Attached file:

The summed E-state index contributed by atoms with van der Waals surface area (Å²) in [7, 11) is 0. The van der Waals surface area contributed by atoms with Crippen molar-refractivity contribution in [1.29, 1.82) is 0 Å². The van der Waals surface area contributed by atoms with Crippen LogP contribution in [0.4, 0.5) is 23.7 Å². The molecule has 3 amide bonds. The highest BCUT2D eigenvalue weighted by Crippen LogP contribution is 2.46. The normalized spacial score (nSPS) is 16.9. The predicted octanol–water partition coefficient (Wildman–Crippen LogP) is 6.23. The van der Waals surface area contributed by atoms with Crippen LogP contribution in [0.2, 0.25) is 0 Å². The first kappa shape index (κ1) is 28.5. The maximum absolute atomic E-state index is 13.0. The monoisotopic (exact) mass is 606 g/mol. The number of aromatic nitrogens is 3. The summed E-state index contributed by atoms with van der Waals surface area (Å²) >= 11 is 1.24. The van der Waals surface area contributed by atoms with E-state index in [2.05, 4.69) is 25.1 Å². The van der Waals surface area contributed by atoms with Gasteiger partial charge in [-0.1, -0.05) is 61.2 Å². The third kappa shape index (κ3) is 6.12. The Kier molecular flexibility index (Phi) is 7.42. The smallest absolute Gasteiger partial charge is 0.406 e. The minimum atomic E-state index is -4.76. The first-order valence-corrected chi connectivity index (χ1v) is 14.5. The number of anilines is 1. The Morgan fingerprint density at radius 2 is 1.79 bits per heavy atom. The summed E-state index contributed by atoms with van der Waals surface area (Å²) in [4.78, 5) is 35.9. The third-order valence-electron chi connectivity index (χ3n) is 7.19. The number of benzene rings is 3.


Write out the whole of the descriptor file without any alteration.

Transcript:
The summed E-state index contributed by atoms with van der Waals surface area (Å²) in [7, 11) is 0. The van der Waals surface area contributed by atoms with Crippen molar-refractivity contribution in [1.29, 1.82) is 0 Å². The van der Waals surface area contributed by atoms with Crippen LogP contribution in [0.4, 0.5) is 23.7 Å². The molecule has 3 amide bonds. The highest BCUT2D eigenvalue weighted by Crippen LogP contribution is 2.46. The normalized spacial score (nSPS) is 16.9. The predicted octanol–water partition coefficient (Wildman–Crippen LogP) is 6.23. The van der Waals surface area contributed by atoms with Crippen LogP contribution in [0.2, 0.25) is 0 Å². The first kappa shape index (κ1) is 28.5. The maximum absolute atomic E-state index is 13.0. The monoisotopic (exact) mass is 606 g/mol. The number of aromatic nitrogens is 3. The summed E-state index contributed by atoms with van der Waals surface area (Å²) >= 11 is 1.24. The van der Waals surface area contributed by atoms with E-state index in [2.05, 4.69) is 25.1 Å². The van der Waals surface area contributed by atoms with Gasteiger partial charge in [-0.1, -0.05) is 61.2 Å². The third kappa shape index (κ3) is 6.12. The Kier molecular flexibility index (Phi) is 7.42. The smallest absolute Gasteiger partial charge is 0.406 e. The minimum atomic E-state index is -4.76. The first-order valence-corrected chi connectivity index (χ1v) is 14.5. The number of anilines is 1. The Morgan fingerprint density at radius 2 is 1.79 bits per heavy atom. The summed E-state index contributed by atoms with van der Waals surface area (Å²) in [4.78, 5) is 35.9. The third-order valence-electron chi connectivity index (χ3n) is 7.19. The number of benzene rings is 3.